Facts and figures
Six political parties registered in Northern Ireland reported accepting a total of £277,039 in donations and public funds between 1 January and 31 March 2018, according to figures published in Northern Ireland by the Electoral Commission.
The six political parties to report donations and public funds were:
|Party||Donations excluding public funds||Public funds||Total accepted in quarter 1 2018|
|Alliance Party of Northern Ireland||-||£18,615||£18,615|
|Democratic Unionist Party (DUP)||£4,000||£103,848||£107,848|
|Social Democratic and Labour Party (SDLP)||-||£27,481||£27,481|
|Ulster Unionist Party (UUP)||£2,000||£23,926||£25,926|
Two parties, Sinn Féin and United Kingdom Veterans' and People's Party, failed to meet the deadline for reporting donations for this quarter. The Commission will consider each of these matters in line with its enforcement policy.
Registered political parties in Northern Ireland are required to ensure that any donations received over £500 come from a permissible source. This can include individuals on the UK electoral register, Irish citizens or UK or Irish companies. Any donation to the central party with a value over £7,500 must be reported to the Electoral Commission on a quarterly basis. The party must also report any donations to accounting units over £1,500. Other regulated entities such as elected representatives are also required to report donations over £1,500 to the Commission.
Regular donations made to a political party or other regulated entity from the same source in the same calendar year must also be recorded and ‘aggregated’. Once this aggregated figure exceeds the threshold of £7,500 (or £1,500 for an accounting unit or other regulated entity) then it must be reported to the Commission.
Ann Watt, Head of the Electoral Commission in Northern Ireland said:
This is the second time that we have published data on how much funding political parties in Northern Ireland are receiving. We welcome the public scrutiny and transparency this allows within our democratic process.
However on this occasion it is disappointing to report that two parties failed to deliver their returns on time. Where there is no reasonable explanation for such a failure we will take a robust approach in line with our Enforcement Policy.
A summary of donations reported in the first quarter of 2018, including the highest donors, is available.
Full details of donations and public funds are available on our registers here.
The Commission continues to urge the Government to bring forward the necessary legislation to enable them to publish information about political donations and loans in Northern Ireland from January 2014, rather than from July 2017 as is currently the case.
For further information please the Electoral Commission press office:
- 028 9089 4023 (Out of office hours: 07789 920 414)
Notes to editors
- The Electoral Commission is the independent body which oversees elections and regulates political finance in the UK. We work to promote public confidence in the democratic process and ensure its integrity by:
- enabling the delivery of free and fair elections and referendums, focussing on the needs of electors and addressing the changing environment to ensure every vote remains secure and accessible
- regulating political finance – taking proactive steps to increase transparency, ensure compliance and pursue breaches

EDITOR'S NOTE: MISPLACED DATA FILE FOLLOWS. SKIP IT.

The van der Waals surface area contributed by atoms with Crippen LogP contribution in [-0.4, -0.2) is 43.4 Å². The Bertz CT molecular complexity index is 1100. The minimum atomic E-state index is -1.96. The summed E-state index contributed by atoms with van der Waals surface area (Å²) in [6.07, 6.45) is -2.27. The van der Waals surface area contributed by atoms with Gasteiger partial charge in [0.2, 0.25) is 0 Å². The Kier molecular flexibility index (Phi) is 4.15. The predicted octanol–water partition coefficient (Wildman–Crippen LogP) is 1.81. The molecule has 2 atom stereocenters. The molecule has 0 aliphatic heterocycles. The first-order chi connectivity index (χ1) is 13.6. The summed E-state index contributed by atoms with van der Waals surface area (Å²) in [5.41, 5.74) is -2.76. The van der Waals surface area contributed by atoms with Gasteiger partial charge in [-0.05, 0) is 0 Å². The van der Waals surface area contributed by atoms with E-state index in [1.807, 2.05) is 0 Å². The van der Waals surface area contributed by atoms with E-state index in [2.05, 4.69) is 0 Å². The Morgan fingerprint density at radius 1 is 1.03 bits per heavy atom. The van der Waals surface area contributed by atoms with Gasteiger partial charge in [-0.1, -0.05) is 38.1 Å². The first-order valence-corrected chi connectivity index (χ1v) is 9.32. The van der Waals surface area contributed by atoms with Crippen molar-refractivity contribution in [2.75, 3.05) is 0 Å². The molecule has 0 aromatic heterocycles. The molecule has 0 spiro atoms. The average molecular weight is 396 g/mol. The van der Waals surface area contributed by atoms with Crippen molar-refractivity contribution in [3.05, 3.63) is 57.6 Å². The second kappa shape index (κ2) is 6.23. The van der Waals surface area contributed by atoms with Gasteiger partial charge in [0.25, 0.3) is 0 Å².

- using our expertise to make and advocate for changes to our democracy, aiming to improve fairness, transparency and efficiency
The Commission was set up in 2000 and reports to the UK and Scottish Parliaments.
- The Transparency of Donations and Loans etc. (Northern Ireland Political Parties) Order 2018 allows the Commission to publish information about donations and loans reported by Northern Ireland political parties and other regulated entities from 1 July 2017 onwards.
- The Political Parties, Elections and Referendums Act 2000 (PPERA) requires registered parties to report cash and non-cash donations and borrowing to the Electoral Commission on a quarterly basis. Political parties must report all donations and borrowing over £7,500 relating to the central party, or over £1,500 relating to an accounting unit. This includes aggregates of donations and loans from the same source during the calendar year. Once the central party has reported a donation or aggregate donation over £7,500 it must report each subsequent donation of more than £1,500 from that source.
- As the parties only report donations and loans over these thresholds, the figures do not include all donations and loans to political parties. Donations and loans under these thresholds are recorded in political parties’ annual Statements of Accounts. To view these accounts, visit our register here.
- Public funds are donations from the House of Commons, the House of Lords, the Northern Ireland Assembly and the Electoral Commission. ‘Short’ and ‘Cranborne’ grants are available to parties in opposition in the House of Commons or House of Lords respectively.
- Some donations appear on the register as being from the Electoral Commission. These are Policy Development Grants, which were established by the Political Parties, Elections and Referendums Act 2000 for parties represented in the Commons by two or more sitting members. The grants are intended to assist parties in developing the policies that they will present in an election manifesto. The legislation provides the total sum of £2 million annually for all eligible political parties for this purpose. Policy Development Grants became reportable as donations for the first time in quarter three of 2006 as a result of the Electoral Administration Act 2006.
- Northern Ireland